Conclusion: Mutation or transcriptional silencing of the CDH1 gene is associated with familial diffuse gastric cancer. Further studies on the expression and the alteration in the proteins in the E-cadherin pathways may serve as biomarkers for early detection; stratify risk and selection of appropriate therapy in these families. Until then prophylactic total gastrectomy is recommended for individuals with CDH1 mutations and family history of diffuse gastric cancer. Endoscopic surveillance and biopsies by experienced gastroenterologists is recommended for those choosing not to have prophylactic gastrectomy and in individuals with CDH1 variants.
Keywords: diffuse gastric cancer, CDH1 gene, E-cadherin functions, lobular breast carcinoma
Gastric cancer (GC) is an aggressive malignancy and a common cause of cancer-related deaths worldwide. An estimated 27,510 new cases will be diagnosed in the USA in 2019 with a mortality of 11,140 cases.1 The overall 5-year survival rate for all types and stages of gastric cancer in the United States was 31% (2008–2016) with a range of 68% in patients with localized disease to 5% in patients with distant metastases.1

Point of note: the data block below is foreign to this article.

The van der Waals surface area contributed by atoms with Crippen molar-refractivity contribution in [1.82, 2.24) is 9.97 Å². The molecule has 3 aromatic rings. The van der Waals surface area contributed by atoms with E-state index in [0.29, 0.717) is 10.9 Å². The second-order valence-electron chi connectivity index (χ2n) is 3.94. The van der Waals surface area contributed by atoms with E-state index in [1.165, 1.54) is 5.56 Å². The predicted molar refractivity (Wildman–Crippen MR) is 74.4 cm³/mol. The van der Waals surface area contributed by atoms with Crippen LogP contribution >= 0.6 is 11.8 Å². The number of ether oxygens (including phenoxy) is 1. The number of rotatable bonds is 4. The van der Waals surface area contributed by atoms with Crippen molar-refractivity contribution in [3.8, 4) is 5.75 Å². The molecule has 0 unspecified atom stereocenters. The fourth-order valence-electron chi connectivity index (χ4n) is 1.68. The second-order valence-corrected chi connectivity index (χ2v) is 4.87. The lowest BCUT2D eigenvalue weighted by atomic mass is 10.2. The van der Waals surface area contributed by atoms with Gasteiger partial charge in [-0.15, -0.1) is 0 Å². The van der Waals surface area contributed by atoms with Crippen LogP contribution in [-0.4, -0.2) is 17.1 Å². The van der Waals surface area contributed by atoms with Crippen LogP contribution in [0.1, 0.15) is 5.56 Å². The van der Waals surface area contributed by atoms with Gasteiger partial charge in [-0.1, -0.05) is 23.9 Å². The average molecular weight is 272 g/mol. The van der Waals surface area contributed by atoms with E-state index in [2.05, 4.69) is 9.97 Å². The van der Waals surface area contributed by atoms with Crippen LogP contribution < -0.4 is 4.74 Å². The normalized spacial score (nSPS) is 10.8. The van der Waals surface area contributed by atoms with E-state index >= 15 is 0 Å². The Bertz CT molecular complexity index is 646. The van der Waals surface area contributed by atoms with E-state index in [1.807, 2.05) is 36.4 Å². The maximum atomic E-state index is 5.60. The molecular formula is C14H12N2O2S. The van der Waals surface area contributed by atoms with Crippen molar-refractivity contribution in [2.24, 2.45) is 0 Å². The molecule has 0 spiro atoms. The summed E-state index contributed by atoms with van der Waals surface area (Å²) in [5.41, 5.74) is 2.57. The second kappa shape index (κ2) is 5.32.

Gastric cancers are classified into two main histological types.2,3 The majority of gastric cancers are sporadic in nature, intestinal-type adenocarcinoma. Risk factors include infection with Helicobacter pylori, smoking, excessive alcohol consumption and a diet rich in salted and smoked foods. The incidence of sporadic distal gastric cancers associated with H. pylori is declining in the USA; however, its worldwide incidence seems to be on the rise.
Diffuse gastric cancers (DGC) also referred to as signet ring carcinoma, occur less frequently and has a worse prognosis due to infiltrative growth pattern (linitis plastica). Patients may present without a distinct endoluminal mass and tend to metastasize early.
A subset of patients with diffuse gastric cancers are associated with hereditary gastric cancer syndromes (HDGC) due to heterozygous germline mutations in the E-cadherin (E-cad also known as CDH1) gene. The incidence of HDGC due to germline CDH1 mutation ranges from 1% to 3%.4–6
HDGC has an autosomal dominant mode of inheritance. In 30–50% of the patients with HDGCs, the cause is mutated germline alleles of E-cadherin (CDH1). In the remaining families, the factors driving susceptibility remain unknown.4–6